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Introduction, Workshop 8: Understanding Ethics from the Margins

In "What We Choose: Ethics for Unitarian Universalists," a Tapestry of Faith program

No matter how personal we wish to make ethics, it always has a collective dimension. Ignoring or minimizing this dimension is the root of all injustices. — Miguel De La Torre, 21st-century ethicist

Ethical systems and frameworks are about behavioral choices. What action do we choose to take in a particular situation and what is the basis for that action? While religious ethics find a basis in our theological understanding of humanity and of humanity's relationship with the divine (if we understand such a relationship to exist), the ethical precepts that guide us come also from our personal experiences and points of view. This workshop introduces an ethical framework that comes from collective, rather than individual, experiences—ethics viewed from the perspectives of those on the margins, those who, while their options and choices are narrowed by oppression, may choose to respond to situations and circumstances with actions that are vibrant, life-filled, and affirming of individual and collective agency and humanity. This ethical system draws on Christian liberation theology and the idea that all ethics are grounded in the lived experience of the poor, the marginalized, and the disenfranchised.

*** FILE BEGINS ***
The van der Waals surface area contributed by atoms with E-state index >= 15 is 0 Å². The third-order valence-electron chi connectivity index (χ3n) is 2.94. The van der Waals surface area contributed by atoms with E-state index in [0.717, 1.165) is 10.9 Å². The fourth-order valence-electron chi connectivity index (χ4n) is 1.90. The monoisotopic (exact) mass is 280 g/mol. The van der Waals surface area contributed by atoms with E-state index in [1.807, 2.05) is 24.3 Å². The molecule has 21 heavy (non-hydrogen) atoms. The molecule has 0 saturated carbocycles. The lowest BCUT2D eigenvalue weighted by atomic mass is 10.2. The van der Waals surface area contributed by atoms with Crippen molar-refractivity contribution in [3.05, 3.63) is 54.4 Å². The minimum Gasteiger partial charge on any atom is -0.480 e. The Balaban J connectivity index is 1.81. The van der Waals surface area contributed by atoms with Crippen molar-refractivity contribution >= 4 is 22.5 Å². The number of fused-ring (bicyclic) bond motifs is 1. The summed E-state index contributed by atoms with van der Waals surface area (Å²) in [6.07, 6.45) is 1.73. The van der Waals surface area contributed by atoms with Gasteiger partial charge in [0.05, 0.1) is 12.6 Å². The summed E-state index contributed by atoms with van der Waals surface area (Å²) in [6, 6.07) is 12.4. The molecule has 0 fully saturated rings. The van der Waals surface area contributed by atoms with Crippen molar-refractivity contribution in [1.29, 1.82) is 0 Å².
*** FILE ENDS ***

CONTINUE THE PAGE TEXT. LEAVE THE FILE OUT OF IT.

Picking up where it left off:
This workshop introduces three scholars of the late 20th and early 21st century who challenge the moral thinking of the dominant U.S. culture, a culture that ignores the collective social dimension of oppression and influences moral norms in ways that ignore (or even foment) oppression. These scholars are Latino ethicist Miguel De La Torre, African American womanist ethicist Katie Cannon, and African American humanist theologian Anthony Pinn. Each of the three begin the formulation of their ethical understanding in a recounting of history, the story of their people's survival in the face of oppression at the hands of the dominant culture. Each lifts up stories of their people's triumphs, strengths, and survival. They each directly challenge some of the moral "universals" and principles of character ("virtues") espoused by the dominant culture, exposing that moral universals or principles can be as easily used in the service of oppression as in the service of liberation. For those on the margins, De La Torre tells us, "the primary source for doing ethics is their lived, everyday experience." The ethical framework of marginalized people validates that which is life-affirming, maintains dignity and identity in the midst of overwhelming assaults on both, and supports both individual and collective resistance to systems and powers that oppress. Secondarily, this ethical system challenges those who are privileged by the dominant culture to educate themselves and others about the view from the margins, and to work to dismantle not only oppression but the system of privilege that supports oppression. Participants explore the collective dimension of ethics and the place of power, privilege, and social position in determining our behavioral choices.

Consider expanding this workshop to two sessions, particularly if you wish to include Alternate Activity 1, An Ethic of Affirmation and Resistance — Racial/Ethnic Identity-based Caucusing and/or Alternate Activity 2, Ethic of Affirmation and Resistance in Folk Tales.

Before leading this workshop, review Accessibility Guidelines for Workshop Presenters in the Introduction.

For more information contact web @ uua.org.

This work is made possible by the generosity of individual donors and congregations. Please consider making a donation today.

Last updated on Thursday, January 19, 2012.

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